When the 3 Core Properties are in place, this makes the Innovation Effectiveness Curve a very powerful analytical tool. On the other hand, when these core properties are not in place, the Innovation Effectiveness Curve falters. This is a signal that growth is slow or may slow down. This is one occurrence not one organization would like to happen.
Interested in gaining more understanding of Innovation Effectiveness Curve and how your organization can strategically use it as a powerful analytical tool? You can learn more and download an editable PowerPoint about Innovation Effectiveness Curve here on the Flevy documents marketplace.
Are you a management consultant?
LearnPPT has finally released a new business document. It’s called the Complete Consulting Frameworks Toolkit and that name is not an understatement. The document is currently only available for download on Flevy.
This is a VERY comprehensive document with over 300+ slides–covering 50 common business frameworks and methodologies (listed below in alphabetical order). A detailed summary is provided for each framework. The included frameworks span across Corporate Strategy, Sales, Marketing, Operations, Organization, Change Management, and Finance.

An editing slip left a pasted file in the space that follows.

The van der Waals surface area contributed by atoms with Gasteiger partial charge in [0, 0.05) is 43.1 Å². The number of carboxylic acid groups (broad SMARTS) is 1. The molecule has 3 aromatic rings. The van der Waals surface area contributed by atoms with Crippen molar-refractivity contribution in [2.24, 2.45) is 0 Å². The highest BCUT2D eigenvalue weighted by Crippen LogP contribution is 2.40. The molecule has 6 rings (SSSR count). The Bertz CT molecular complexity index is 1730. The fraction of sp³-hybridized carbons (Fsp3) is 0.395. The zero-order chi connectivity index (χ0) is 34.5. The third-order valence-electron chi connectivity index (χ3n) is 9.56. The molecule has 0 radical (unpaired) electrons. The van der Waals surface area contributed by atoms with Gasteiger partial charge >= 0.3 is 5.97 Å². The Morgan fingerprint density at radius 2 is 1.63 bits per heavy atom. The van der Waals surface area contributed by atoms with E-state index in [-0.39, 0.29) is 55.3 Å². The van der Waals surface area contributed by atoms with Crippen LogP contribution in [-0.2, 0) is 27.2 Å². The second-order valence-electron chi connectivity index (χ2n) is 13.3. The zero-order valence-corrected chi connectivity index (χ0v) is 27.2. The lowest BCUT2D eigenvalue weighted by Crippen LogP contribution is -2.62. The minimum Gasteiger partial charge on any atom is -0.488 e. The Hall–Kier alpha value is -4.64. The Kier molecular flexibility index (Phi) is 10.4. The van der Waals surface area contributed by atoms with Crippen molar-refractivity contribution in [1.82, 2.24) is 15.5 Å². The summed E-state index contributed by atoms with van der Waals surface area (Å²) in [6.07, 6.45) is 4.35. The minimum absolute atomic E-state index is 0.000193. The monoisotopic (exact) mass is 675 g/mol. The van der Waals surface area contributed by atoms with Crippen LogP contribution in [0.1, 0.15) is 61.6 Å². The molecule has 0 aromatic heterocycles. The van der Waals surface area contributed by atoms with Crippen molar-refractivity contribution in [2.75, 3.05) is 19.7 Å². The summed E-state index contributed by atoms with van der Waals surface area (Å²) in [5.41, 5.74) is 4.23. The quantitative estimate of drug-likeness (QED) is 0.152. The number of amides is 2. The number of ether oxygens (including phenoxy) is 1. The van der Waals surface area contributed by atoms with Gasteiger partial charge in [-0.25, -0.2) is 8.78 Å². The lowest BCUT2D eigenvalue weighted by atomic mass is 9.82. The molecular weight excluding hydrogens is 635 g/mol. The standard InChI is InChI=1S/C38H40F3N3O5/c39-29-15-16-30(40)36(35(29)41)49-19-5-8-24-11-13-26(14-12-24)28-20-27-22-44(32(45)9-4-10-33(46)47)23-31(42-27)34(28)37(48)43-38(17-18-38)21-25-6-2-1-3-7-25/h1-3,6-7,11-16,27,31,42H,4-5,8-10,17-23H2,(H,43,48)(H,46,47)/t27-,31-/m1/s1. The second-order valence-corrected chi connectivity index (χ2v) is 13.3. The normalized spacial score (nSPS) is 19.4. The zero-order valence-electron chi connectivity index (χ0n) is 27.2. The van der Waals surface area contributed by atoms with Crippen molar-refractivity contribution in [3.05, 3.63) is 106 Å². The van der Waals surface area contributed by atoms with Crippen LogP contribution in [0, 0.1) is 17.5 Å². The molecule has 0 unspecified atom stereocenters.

Here is the full list of included frameworks and methodologies:
- ABC Analysis
- Adoption Cycle
- Ansoff Market Strategies
- Balanced Scorecard
- BCG Growth-Share Matrix
- Blue Ocean Strategy
- Break-even Analysis
- Business Unit Profitability
- Economics of Scale
- Environmental Analysis
- Experience Curve
- Cluster Analysis
- Company & Competitor Analysis
- Core Competence Analysis
- Cost Structure Analysis
- Customer Experience
- Customer Satisfaction Analysis
- Customer Value Proposition
- Fiaccabrino Selection Process
- Financial Ratios Analysis
- Gap Analysis
- Industry Attractiveness & Business Strength Assessment
- Key Purchase Criteria
- Key Success Factors (KSF)
- Market Sizing & Share
- McKinsey 7-S
- Net Present Value
- PEST Analysis
- Porter Competition Strategies
- Porter’s Five Forces
- Portfolio Strategies
- Price Elasticity
- Product Life Cycle
- Product Substitution
- Relative Cost Positioning
- Rogers’ Five Factors
- Scenario Techniques
- Scoring Models
- Segment Attractiveness
- Segmentation & Targeting
- Six Thinking Hats
- Stakeholder Analysis
- Strengths & Weaknesses Analysis
- Structure-Conduct-Performance (SCP)
- SWOT Analysis
- SWOT Strategies
- Treacy / Wiersema Market Positioning
- Value Chain Analysis
- Venkat Matrix
These frameworks and templates are the same used by top tier consulting firms. With this comprehensive document in your back pocket, you can find a way to address just about any problem that can arise in your organization.
For other, more in-depth business methodology framework and methodology documents, take a look here:
Over the past couple weeks, a ton of new business frameworks, covering topics from the 5S framework to Kaizen principles to benchmarking, have been added to Flevy. Flevy is a marketplace of premium business documents, which include business frameworks, financial models, PowerPoint templates, market research reports, and other similar documents.